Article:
In approaching this task, though, I wanted to ensure that each of the Cardinal eras were fairly represented – which is one reason I selected the 1885 team and is a reason why the 1914 team made my "honorable mention" list – and I think we succeeded in this. In addition, I wanted to make selections that would reflect the character of the Cardinal franchise, a franchise that has a history that is as colorful, dramatic, and outstanding as any in major-league baseball history; really, only the Yankees and Dodgers can compare. (OK, maybe the Red Sox, too.)
That's why you'll see a few teams on the list that did *not* win the World Series – the 1943, 2004, 1968, and 1985 teams – and two teams that didn't even make it *to* the World Series. Winning the Series did help, though, as nine of our World Series winners made the Top 15 (guess which one didn't!).
All in all, it was a pleasure to reminisce, ruminate, and re-live some of the great seasons in Cardinal history!
Rob Rains. Just as it is hard to compare players from different eras, it also is hard to come up with a system which accurately can compare teams from different eras. Here is how I did it -- I came up with a scoring system.
Each team that won a world championship received 10 points. An NL pennant also was worth 10 points. I also added in the margin of victory over the second place club. The other three categories I used were to award points for each individual major award victory such as the MVP, Cy Young, Rookie of the Year, etc. I then added a point for each category in which the team led the NL, and finally one point for each player on the team leading the NL in a specific category, i.e. wins, batting champion, home runs, RBI, etc.
The results were interesting. The one team I thought would fare better, and really was penalized for not winning the World Series was the 1985 Cardinals. They finished 10th in my individual scoring system, but would have ranked fifth if they had defeated the Royals.
Brian Walton. I decided to put my mathematical training to work to develop as non-subjective an approach as possible to rank the best Cardinals teams of all time. Independently, I ended up following a similar thought process to Rob, though my scoring was much different.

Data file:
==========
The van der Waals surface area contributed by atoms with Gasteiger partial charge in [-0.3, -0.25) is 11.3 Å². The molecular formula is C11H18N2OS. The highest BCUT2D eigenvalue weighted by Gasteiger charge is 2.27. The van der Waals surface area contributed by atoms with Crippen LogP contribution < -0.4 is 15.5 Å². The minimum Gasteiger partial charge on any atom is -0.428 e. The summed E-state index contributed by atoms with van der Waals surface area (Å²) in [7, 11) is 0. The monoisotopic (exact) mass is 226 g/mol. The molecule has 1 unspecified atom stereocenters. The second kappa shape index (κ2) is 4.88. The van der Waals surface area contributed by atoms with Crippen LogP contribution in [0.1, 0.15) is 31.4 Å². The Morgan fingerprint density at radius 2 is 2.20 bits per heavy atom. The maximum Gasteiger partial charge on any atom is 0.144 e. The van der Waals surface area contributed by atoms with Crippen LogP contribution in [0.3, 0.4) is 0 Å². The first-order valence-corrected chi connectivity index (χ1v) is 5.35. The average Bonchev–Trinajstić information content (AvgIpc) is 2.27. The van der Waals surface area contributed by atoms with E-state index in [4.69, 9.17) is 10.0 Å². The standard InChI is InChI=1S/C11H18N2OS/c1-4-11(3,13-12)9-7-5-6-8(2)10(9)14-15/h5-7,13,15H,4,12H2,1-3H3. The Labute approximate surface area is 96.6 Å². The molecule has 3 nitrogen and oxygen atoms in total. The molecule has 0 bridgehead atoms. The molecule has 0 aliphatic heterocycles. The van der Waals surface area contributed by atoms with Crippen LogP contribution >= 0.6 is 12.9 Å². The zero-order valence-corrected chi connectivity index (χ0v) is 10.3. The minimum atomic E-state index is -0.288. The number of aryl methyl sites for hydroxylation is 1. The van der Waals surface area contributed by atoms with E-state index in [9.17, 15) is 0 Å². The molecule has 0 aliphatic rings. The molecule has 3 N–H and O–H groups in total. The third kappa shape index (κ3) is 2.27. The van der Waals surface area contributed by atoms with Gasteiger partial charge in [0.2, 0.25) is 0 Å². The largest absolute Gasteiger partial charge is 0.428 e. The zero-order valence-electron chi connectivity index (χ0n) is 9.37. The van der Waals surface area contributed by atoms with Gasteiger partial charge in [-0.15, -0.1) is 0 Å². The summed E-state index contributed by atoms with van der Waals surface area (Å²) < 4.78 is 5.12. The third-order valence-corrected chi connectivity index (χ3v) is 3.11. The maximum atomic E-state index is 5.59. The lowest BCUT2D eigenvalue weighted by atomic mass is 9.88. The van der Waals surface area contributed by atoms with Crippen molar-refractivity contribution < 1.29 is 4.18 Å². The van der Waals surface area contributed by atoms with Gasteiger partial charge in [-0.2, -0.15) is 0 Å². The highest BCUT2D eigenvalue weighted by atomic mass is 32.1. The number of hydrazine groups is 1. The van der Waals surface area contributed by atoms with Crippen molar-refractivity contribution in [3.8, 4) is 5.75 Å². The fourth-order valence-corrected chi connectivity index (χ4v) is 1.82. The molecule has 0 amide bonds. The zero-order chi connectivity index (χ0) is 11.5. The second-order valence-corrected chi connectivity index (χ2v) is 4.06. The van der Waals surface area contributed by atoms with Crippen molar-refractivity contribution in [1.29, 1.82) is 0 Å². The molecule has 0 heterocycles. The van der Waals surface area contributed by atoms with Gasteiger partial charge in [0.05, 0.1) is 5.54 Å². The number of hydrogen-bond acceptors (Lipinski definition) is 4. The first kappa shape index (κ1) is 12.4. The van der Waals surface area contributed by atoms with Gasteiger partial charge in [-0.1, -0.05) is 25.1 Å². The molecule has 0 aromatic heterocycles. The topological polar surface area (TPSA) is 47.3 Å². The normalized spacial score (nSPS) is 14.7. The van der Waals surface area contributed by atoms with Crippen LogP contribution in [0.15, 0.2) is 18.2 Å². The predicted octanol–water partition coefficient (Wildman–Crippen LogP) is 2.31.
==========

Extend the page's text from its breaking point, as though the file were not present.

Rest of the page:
As I considered what makes a great team for me, I came up with four factors, listed in order of importance. First is how the team fared in the postseason, as that is what it is all about. Second was dominance during the season as measured by win percentage. Next was number of great players, as after all, the players make the team. Finally, if the club was skippered by a current or future member of the Hall of Fame, that also received a small consideration.
In terms of scoring, I gave teams from five to two points for winning the World Series down to winning the Wild Card berth. I assigned from one to four points for win percentage, starting from .501-.550 and going up from there. A half point was added for every team member who ranked in our Cardinals Top 40 Players of All Time list from last winter and an additional quarter point was tacked on for each Most Valuable Player and Cy Young Award winner. And finally, each club with a manager who is either in the Hall, no matter why chosen, or a lock for eventual induction (Tony La Russa and Joe Torre), received one point.
Top 15 St. Louis Cardinals Teams of All Time
"Top 15 All-Time Cards Teams - The Final Tally" – Each voter's individual top 15 lists side by side
"Top 15 Cards Teams: Walton's Best of the Rest" – Brian's top Cards teams that missed the group list
"Top 15 Cards Teams: Mileur's Best of the Rest" – Ray's top Cards teams that missed the group list
"Top 15 Cards Teams: Rains' Best of the Rest" – Rob's top Cards teams that missed the group list
"Top 15 Cards Teams: Modene's Best of the Rest" – Jerry's top Cards teams that missed the group list
"Top Cardinals Teams and the MVP Award"
"Top Cardinals Teams and the Cy Young Award"
"Top Cardinals Teams and Rookies of the Year"
"Top Cardinals Teams and Gold Glove Awards"